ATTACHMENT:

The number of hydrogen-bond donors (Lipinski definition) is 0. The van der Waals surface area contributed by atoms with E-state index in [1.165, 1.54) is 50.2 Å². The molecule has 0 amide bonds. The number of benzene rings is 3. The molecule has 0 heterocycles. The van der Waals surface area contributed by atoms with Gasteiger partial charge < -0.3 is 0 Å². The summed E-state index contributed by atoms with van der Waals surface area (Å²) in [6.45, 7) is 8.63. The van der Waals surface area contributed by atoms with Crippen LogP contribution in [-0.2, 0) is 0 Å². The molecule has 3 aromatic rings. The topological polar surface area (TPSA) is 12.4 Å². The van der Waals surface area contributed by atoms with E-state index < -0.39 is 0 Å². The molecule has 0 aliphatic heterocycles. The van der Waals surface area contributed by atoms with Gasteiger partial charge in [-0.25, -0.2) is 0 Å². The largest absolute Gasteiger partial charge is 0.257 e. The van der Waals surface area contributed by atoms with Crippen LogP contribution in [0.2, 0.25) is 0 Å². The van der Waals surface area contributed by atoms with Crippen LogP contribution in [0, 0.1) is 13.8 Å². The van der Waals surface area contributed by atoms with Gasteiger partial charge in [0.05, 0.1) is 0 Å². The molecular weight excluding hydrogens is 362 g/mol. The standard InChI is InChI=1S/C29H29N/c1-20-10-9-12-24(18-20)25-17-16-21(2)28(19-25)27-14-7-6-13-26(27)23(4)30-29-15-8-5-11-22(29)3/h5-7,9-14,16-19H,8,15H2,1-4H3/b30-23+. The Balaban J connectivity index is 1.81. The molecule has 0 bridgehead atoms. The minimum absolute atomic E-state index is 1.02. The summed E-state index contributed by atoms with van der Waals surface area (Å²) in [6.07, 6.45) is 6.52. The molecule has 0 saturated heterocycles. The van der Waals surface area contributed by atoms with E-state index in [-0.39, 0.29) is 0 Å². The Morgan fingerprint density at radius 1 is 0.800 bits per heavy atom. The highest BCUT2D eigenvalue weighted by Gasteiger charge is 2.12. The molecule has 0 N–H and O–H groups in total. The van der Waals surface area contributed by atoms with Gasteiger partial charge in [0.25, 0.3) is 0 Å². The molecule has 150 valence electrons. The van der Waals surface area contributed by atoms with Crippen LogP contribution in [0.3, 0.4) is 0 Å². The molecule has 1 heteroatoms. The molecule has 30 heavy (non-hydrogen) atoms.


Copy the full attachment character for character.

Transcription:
The number of hydrogen-bond donors (Lipinski definition) is 0. The van der Waals surface area contributed by atoms with E-state index in [1.165, 1.54) is 50.2 Å². The molecule has 0 amide bonds. The number of benzene rings is 3. The molecule has 0 heterocycles. The van der Waals surface area contributed by atoms with Gasteiger partial charge < -0.3 is 0 Å². The summed E-state index contributed by atoms with van der Waals surface area (Å²) in [6.45, 7) is 8.63. The van der Waals surface area contributed by atoms with Crippen LogP contribution in [-0.2, 0) is 0 Å². The molecule has 3 aromatic rings. The topological polar surface area (TPSA) is 12.4 Å². The van der Waals surface area contributed by atoms with E-state index < -0.39 is 0 Å². The molecule has 0 aliphatic heterocycles. The van der Waals surface area contributed by atoms with Gasteiger partial charge in [-0.25, -0.2) is 0 Å². The largest absolute Gasteiger partial charge is 0.257 e. The van der Waals surface area contributed by atoms with Crippen LogP contribution in [0.2, 0.25) is 0 Å². The van der Waals surface area contributed by atoms with Crippen LogP contribution in [0, 0.1) is 13.8 Å². The van der Waals surface area contributed by atoms with Gasteiger partial charge in [0.05, 0.1) is 0 Å². The molecular weight excluding hydrogens is 362 g/mol. The standard InChI is InChI=1S/C29H29N/c1-20-10-9-12-24(18-20)25-17-16-21(2)28(19-25)27-14-7-6-13-26(27)23(4)30-29-15-8-5-11-22(29)3/h5-7,9-14,16-19H,8,15H2,1-4H3/b30-23+. The Balaban J connectivity index is 1.81. The molecule has 0 bridgehead atoms. The minimum absolute atomic E-state index is 1.02. The summed E-state index contributed by atoms with van der Waals surface area (Å²) in [6.07, 6.45) is 6.52. The molecule has 0 saturated heterocycles. The van der Waals surface area contributed by atoms with E-state index in [-0.39, 0.29) is 0 Å². The Morgan fingerprint density at radius 1 is 0.800 bits per heavy atom. The highest BCUT2D eigenvalue weighted by Gasteiger charge is 2.12. The molecule has 0 N–H and O–H groups in total. The van der Waals surface area contributed by atoms with Gasteiger partial charge in [0.25, 0.3) is 0 Å². The molecule has 150 valence electrons. The van der Waals surface area contributed by atoms with Crippen LogP contribution in [0.3, 0.4) is 0 Å². The molecule has 1 heteroatoms. The molecule has 30 heavy (non-hydrogen) atoms.